Some quick unfiltered takes on what makes synchronous communication better than asynchronous communication.

I just read this pitch for a "hyperphone" by @TsviBT , or an interface which enables high-bandwidth asynchronous conversation, branching/threads, etc. I'm pretty excited by this sort of thing, especially for enabling conversations with larger numbers of simultaneous participants.

It does, however, feel like something is inevitably lost with these interfaces, some kind of magic that only real-time (often in-person) communication can provide, and reading this post prompted me to think a bit about what this magic is exactly. A few thoughts come to mind:

Conversation is more collaborative than we realize.

We often describe conversation as fundamentally about taking turns sharing ideas, and it's usually considered polite to give people the space to express themselves individually, one at a time. One person speaks, the listener processes their speech and then responds. There is, however, a lot of subtle back and forth coordination happening in conversations with little facial expressions or verbal interjections (called backchanneling in linguistics).

This first became really salient to me when I learned about how it is in Japanese.  There they constantly interject on the speaker (backchanneling about 3x as often as in English). They have this concept called Aizuchi (literally mutual-hammer) to express how a listener participates in collaboratively constructing a conversation. (I highly recommend this short video by a linguist summarizing some studies on the topic: Aizuchi: Why it's impolite not to "chime in" in Japanese).

The part of this that stands out to me is just how short these feedback loops are; a person gets some kind of response within a second or two of speaking. It seems likely to me that all this backchanneling is doing a lot more than just communicating respect, but is in fact making the information exchange way more efficient by communicating things like level of surprise, understanding, interest, readiness to respond, or much subtler signals of disconnect between what is being said and what is being heard.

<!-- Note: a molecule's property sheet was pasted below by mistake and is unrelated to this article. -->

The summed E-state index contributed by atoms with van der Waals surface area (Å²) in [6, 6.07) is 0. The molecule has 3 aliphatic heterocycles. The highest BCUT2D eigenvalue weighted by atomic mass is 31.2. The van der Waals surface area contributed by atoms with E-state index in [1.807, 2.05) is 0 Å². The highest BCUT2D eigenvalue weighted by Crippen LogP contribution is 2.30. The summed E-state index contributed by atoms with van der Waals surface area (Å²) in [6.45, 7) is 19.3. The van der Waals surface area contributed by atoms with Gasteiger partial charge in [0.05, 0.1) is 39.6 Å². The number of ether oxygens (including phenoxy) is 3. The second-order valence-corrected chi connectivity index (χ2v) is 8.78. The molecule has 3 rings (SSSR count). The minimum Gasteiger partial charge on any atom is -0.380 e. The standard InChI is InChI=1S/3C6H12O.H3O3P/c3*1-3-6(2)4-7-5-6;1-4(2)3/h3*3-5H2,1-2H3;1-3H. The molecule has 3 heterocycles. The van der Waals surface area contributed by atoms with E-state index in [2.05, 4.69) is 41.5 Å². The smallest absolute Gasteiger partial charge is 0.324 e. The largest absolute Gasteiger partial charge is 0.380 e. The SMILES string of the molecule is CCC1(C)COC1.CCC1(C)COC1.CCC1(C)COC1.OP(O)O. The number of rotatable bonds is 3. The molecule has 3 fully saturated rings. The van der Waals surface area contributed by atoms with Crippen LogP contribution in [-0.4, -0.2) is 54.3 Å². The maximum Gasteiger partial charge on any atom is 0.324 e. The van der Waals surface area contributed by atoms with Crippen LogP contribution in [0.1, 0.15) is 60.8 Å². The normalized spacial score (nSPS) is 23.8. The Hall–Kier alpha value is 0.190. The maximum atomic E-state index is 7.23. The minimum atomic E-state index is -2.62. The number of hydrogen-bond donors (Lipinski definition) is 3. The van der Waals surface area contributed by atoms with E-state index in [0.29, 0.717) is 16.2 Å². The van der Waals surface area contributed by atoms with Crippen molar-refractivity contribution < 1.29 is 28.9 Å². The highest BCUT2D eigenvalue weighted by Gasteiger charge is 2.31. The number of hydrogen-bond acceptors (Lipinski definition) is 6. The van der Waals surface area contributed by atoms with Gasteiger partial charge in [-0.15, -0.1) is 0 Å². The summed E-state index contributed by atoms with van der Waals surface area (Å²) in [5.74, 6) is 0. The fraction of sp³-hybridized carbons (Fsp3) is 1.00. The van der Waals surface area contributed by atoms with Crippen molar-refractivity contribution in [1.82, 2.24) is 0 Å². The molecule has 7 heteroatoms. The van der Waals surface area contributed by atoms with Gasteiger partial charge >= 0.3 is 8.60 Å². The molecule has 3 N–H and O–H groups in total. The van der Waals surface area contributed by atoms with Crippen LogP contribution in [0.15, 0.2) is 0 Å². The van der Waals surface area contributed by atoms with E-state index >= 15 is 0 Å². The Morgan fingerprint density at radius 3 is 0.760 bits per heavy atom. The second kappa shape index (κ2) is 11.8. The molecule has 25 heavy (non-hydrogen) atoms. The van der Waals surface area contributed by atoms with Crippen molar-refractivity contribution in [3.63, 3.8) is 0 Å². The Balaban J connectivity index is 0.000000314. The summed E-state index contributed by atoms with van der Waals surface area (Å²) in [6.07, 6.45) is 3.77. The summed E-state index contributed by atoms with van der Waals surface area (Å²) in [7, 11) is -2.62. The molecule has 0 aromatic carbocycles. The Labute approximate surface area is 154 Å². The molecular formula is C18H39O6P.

Synchrony prompts our inner simulator.

There is also a related predictive processing/ inner simulator story for why this synchrony is important: Speaking to someone who is actively listening forces you to maintain a good inner simulation of them in order to accurately predict their interjections and responses. Because of this, I think the fact of being physically immersed in an environment where you are likely to get immediate responses to your speech ends up prompting you in ways that can make communication even more efficient.

My go to example for this "inner simulator" thing is the anecdote of being in school, getting stuck on a class problem, going up to the teacher to ask for help, and then having the answer to the problem magically pop into my head. Something about putting myself in an environment where the teacher was about to respond allowed me to instantly predict their responses, even though that prediction was inaccessible to me from my desk.